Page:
July 29, 2014

Public safety, fire consolidation would be county’s second

Danedri Thompson
dthompson@gardnernews.com

The Johnson County Board of Commissioners authorized a $4.4 million bond issue on Sept. 23 that will allow Fire District No. 1 to finance the purchase of Gardner’s fire equipment including the public safety station on 183rd Street.

Fire District No. 1 and Gardner fire operations have been negotiating a possible merger between the two for more than a year, but according to Stewart Fairburn, Gardner City Administrator, a contract for services is more likely than a full consolidation.

“The issue with consolidation is that (Fire District No. 1)’s mill levy is for fire services is higher than ours,” Fairburn said. “If we went straight to consolidation, our citizens would end up paying a higher mill.”

Fairburn said as Gardner property values increase or the city’s mill is pushed higher, the city will be in a position to consolidate with Fire District No. 1.

For now, Gardner’s council has discussed entering into a contract with Fire District No. 1 to provide fire services. The county’s bond issue will allow the fire district to takeover the city’s lease for an aerial truck and create an escrow account to eventually takeover payments on the city’s fire station on 183rd Street.

Fairburn said the main goal of discussions between the fire district and the city is to create a separate police and fire force. Currently, Gardner Public Safety employees do double duty offering fire protection and police services.

“Instead of having two departments providing services – both departments will be able to concentrate on their main goal – one is police and one is fire,” he said.

The possible consolidation of fire protection services is the second in Johnson County. De Soto’s fire department consolidated with Johnson County Fire District No. 3 creating the Northwest Consolidated Fire District on Jan. 1, 2010.

Terry Zahner, Northwest Consolidated Fire District Fire Chief, said the new entity hasn’t saved any money yet.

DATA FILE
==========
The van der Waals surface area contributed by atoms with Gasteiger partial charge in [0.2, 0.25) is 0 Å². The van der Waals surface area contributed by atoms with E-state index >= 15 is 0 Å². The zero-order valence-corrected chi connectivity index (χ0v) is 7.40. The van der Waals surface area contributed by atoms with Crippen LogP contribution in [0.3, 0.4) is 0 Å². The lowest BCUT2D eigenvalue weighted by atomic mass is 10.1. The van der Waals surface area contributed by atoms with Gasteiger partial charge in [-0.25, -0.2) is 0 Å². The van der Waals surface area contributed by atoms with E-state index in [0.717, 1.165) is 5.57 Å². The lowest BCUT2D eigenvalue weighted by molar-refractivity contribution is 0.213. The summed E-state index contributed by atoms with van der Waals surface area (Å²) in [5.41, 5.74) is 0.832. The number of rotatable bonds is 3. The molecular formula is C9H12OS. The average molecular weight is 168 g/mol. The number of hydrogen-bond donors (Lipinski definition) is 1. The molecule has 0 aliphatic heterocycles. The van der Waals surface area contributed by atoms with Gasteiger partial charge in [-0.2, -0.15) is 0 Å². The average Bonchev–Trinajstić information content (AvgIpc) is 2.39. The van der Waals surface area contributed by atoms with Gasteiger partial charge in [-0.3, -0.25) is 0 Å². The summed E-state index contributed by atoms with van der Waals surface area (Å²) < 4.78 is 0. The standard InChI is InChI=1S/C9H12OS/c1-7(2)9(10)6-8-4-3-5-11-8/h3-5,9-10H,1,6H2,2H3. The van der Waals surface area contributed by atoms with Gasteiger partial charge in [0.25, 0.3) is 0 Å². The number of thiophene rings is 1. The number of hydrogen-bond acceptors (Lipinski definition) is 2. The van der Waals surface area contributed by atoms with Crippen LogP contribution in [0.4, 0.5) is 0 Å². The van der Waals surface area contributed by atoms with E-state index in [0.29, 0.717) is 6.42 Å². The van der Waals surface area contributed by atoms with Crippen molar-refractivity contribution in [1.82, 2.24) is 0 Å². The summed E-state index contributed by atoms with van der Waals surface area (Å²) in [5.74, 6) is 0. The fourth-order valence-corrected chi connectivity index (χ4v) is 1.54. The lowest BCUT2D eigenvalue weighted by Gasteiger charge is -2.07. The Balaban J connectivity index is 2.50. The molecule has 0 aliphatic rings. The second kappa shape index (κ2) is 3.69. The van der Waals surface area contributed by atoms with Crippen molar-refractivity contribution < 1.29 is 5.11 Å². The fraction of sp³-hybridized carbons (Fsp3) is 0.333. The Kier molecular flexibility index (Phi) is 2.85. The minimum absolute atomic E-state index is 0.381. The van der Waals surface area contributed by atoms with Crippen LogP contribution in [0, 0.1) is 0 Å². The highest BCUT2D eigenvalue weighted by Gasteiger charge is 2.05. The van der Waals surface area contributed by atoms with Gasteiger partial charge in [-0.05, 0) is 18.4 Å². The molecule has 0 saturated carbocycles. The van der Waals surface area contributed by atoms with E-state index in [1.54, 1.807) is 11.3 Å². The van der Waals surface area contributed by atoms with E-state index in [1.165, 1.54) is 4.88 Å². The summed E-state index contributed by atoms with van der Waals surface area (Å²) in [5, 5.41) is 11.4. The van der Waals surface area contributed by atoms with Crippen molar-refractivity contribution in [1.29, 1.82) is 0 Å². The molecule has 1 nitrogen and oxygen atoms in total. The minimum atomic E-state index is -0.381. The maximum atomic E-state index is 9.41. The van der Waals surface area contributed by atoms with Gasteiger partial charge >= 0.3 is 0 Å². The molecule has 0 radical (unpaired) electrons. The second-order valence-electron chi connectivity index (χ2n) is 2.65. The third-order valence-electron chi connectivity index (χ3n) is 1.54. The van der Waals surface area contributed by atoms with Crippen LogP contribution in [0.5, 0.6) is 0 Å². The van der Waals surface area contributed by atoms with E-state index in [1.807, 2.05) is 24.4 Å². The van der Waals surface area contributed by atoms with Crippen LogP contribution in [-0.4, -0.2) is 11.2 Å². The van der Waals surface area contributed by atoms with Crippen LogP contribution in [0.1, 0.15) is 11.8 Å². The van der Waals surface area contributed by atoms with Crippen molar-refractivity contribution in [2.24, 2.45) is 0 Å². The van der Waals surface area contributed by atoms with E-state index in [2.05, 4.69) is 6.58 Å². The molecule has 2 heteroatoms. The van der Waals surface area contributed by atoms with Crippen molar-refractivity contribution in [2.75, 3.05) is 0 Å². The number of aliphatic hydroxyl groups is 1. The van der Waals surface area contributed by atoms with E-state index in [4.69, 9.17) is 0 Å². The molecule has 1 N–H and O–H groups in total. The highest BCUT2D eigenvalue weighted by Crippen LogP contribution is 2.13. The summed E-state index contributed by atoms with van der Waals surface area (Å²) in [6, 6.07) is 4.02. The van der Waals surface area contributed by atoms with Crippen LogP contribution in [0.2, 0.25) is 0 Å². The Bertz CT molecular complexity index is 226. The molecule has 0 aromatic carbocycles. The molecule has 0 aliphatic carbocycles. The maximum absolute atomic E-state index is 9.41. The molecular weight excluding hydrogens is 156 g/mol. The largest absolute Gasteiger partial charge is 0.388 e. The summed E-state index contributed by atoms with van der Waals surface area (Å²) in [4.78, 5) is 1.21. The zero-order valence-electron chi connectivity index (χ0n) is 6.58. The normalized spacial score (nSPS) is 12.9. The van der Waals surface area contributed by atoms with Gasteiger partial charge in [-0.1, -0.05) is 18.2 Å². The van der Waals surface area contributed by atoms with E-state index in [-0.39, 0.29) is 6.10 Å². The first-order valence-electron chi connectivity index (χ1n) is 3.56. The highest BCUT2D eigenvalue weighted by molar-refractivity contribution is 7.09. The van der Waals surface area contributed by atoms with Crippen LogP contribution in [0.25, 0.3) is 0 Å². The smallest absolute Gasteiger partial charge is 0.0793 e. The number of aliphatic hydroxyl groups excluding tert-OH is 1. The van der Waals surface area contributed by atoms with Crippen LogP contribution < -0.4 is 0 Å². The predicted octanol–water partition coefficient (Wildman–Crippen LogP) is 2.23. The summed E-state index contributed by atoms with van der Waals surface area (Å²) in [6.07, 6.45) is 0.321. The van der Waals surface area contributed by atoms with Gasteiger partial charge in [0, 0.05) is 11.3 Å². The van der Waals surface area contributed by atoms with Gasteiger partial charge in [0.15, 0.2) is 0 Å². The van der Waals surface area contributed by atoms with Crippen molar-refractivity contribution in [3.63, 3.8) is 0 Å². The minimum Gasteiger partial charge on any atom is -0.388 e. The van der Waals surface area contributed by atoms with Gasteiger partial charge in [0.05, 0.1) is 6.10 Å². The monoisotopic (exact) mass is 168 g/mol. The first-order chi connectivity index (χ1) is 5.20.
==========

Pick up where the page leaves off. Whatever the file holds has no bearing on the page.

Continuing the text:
“It’s still new,” Zahner said. There were a lot of legal fees, and I think in another year or so we’ll see real savings.”

Due to the consolidation, Zahner said, response times in De Soto have improved and the transition has been painless.

In Gardner, Public Safety and Fire District No. 1 respond to fires in Gardner. Similarly, De Soto Fire Department and Fire District No. 3 both responded to fires in De Soto.

“There was a lot of duplication of services,” Zahner said. “We responded to the same area. As that goes away, we’ll see savings in fuel, wear and tear on equipment. It will all go down as time goes on.”

Discussions for consolidation in De Soto started as early as 1984, Zahner recalled. Talks were sidelined then and eventually rekindled in the late 1990s. They were again waylaid.

“Then it started again three years ago – probably in 2006,” Zahner said. “The goal was to put the two departments together, to have them under one management, and have better control of city services and our services and a better tax base to broaden the burden.”

Although formal talks to consolidate Gardner’s fire services with county services have only been ongoing for more than a year, previous councils and city officials have occasionally flirted with the idea of consolidating the two fire entities.

Zahner said now that consolidation has occurred in De Soto, he can’t think of any negatives.

“If people look at this using the big picture, it doesn’t matter what color the fire truck is or what the name on the side of the truck is,” Zahner said. “What matters is when someone calls 9-1-1, someone shows up.”

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